Samsung Galaxy S II U.S.-Bound in August

A Samsung executive said the Galaxy S II smartphone is launching in the U.S. in August, though a U.S. spokesperson declined July 20 to confirm this.

Ever since Samsung unveiled its Galaxy S II Google (NASDAQ:GOOG) Android smartphone at Mobile World Congress in February, the media has been hounding the company for U.S. launch dates from major carriers such as Verizon Wireless (NYSE:VZW), AT&T (NYSE:T), Sprint (NYSE:S) and T-Mobile.

The company is edging closer to delivering the phone, which runs Android 2.3 "Gingerbread" on a 4.3 inch Super AMOLED Plus (Super active-matrix organic LED Plus) screen and 1.2GHz processor. The handset also sports an 8-megapixel rear-facing camera that grabs video in 1080p, as well as a 2MP front-facing camera. Despite all the upgrades, it is thinner and lighter than its predecessor.

Yonhap News said Shin Jong-kyun, president of Samsung's mobile business and digital imaging, said at a media briefing July 19: "We expect to release the Galaxy S2 in the U.S. market sometime in August."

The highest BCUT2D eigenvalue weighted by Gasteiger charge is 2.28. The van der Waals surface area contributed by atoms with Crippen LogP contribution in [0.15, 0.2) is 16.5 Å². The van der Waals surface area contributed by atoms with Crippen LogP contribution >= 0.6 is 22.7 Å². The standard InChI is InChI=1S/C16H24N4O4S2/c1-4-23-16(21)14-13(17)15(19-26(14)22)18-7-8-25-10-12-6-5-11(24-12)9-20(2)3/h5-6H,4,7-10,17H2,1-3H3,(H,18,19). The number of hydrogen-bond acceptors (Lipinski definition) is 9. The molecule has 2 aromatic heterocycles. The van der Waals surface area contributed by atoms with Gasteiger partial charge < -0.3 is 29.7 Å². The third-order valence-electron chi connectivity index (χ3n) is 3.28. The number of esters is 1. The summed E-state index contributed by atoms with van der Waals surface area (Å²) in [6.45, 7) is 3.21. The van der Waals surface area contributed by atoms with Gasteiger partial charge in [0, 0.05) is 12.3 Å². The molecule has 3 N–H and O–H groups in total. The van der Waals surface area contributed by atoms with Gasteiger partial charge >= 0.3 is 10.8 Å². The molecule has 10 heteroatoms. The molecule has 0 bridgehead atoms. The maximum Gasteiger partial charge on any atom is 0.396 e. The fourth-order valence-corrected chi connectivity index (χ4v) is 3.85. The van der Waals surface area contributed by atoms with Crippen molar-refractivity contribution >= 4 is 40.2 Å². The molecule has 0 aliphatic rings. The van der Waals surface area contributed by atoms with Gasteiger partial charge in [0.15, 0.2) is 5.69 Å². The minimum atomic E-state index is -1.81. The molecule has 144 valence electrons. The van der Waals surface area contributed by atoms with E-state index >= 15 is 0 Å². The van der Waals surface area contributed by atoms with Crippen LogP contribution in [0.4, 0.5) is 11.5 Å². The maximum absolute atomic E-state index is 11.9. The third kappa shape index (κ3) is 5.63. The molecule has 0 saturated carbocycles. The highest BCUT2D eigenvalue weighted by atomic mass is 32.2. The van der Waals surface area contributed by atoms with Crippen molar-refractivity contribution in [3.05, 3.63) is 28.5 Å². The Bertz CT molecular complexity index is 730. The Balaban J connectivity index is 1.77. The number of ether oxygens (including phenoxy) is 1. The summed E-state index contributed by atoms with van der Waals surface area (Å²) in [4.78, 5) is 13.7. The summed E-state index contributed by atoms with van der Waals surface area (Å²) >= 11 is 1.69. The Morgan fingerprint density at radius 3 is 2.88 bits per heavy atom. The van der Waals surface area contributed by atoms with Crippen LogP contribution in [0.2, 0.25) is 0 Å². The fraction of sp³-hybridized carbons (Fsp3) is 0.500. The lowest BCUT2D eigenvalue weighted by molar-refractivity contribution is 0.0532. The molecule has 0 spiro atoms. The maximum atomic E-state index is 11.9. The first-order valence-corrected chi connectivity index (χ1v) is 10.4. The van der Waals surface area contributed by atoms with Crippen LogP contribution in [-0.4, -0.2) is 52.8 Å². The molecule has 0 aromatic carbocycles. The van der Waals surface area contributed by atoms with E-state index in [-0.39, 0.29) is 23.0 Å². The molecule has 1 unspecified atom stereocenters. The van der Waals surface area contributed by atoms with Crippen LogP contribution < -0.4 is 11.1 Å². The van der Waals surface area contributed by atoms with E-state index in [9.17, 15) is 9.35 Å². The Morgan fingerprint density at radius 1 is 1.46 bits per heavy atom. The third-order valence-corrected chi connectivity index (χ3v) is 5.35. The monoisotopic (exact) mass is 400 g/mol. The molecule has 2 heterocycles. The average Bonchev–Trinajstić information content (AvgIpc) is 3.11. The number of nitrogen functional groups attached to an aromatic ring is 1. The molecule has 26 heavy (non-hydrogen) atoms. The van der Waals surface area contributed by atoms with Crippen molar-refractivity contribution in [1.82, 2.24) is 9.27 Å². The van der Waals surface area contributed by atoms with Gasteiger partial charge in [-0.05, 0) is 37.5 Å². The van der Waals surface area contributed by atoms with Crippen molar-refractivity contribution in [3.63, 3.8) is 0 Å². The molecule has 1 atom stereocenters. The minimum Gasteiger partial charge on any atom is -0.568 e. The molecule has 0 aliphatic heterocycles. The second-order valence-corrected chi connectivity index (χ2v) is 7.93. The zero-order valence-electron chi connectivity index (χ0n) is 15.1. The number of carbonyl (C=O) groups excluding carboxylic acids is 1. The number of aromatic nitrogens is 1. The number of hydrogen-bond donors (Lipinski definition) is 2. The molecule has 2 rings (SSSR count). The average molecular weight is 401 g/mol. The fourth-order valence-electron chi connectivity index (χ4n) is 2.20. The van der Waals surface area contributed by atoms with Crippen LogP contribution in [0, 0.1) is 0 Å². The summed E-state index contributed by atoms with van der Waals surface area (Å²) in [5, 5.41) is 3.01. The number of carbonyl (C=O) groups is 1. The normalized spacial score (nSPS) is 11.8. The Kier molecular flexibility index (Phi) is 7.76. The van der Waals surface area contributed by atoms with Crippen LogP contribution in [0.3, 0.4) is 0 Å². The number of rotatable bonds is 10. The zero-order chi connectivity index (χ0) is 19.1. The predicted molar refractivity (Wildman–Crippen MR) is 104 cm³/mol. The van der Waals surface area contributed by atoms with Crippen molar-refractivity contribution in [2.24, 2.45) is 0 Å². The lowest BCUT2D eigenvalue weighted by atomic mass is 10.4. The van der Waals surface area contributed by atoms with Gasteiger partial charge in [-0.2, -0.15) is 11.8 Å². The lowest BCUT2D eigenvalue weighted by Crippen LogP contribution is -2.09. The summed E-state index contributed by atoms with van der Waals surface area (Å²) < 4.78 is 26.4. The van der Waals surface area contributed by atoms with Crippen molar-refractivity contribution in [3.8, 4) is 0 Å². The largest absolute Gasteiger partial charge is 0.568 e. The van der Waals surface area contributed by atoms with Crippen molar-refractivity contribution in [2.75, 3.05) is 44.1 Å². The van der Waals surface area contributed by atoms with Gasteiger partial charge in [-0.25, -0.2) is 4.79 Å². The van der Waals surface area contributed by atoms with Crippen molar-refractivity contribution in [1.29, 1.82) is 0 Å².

Interestingly, Samsung Mobile U.S. contingent is more close-mouthed, telling eWEEK July 20: "Samsung Mobile politely declines to comment on the upcoming availability of the Galaxy S II in the U.S."

The mystery continues. What isn't a mystery is how big the Galaxy S II launch is ramping up to be.

The Galaxy S 1 sold over 10 million units across the Top 4 U.S. carriers in 2010, quickly outselling Motorola Droid handsets on the strength of the company's Super AMOLED display technology, which enables crisp viewing even in bright light.

But after Samsung showed off the successor to the handset at MWC, the whole Android-loving world has been craving the device.

Samsung launched the handset in South Korea in April, and sold 1 million units in less than a month and 3 million handsets after less than two months.

Such successful sales from one country have ratcheted demand for the device in the U.S., where Samsung has been reticent to announce a launch date.

Conspiracy theorists who love huddling over competitive fires believe Samsung is looking to launch close enough to the alleged unveiling of the new iPhone 5. Apple, coming off a quarter in which it sold 20.3 million iPhones, is expected to wow users with the new handset in September.

Samsung wants to try to reap as much sales as it can before that also greatly-anticipated device goes live on AT&T, Verizon and perhaps elsewhere.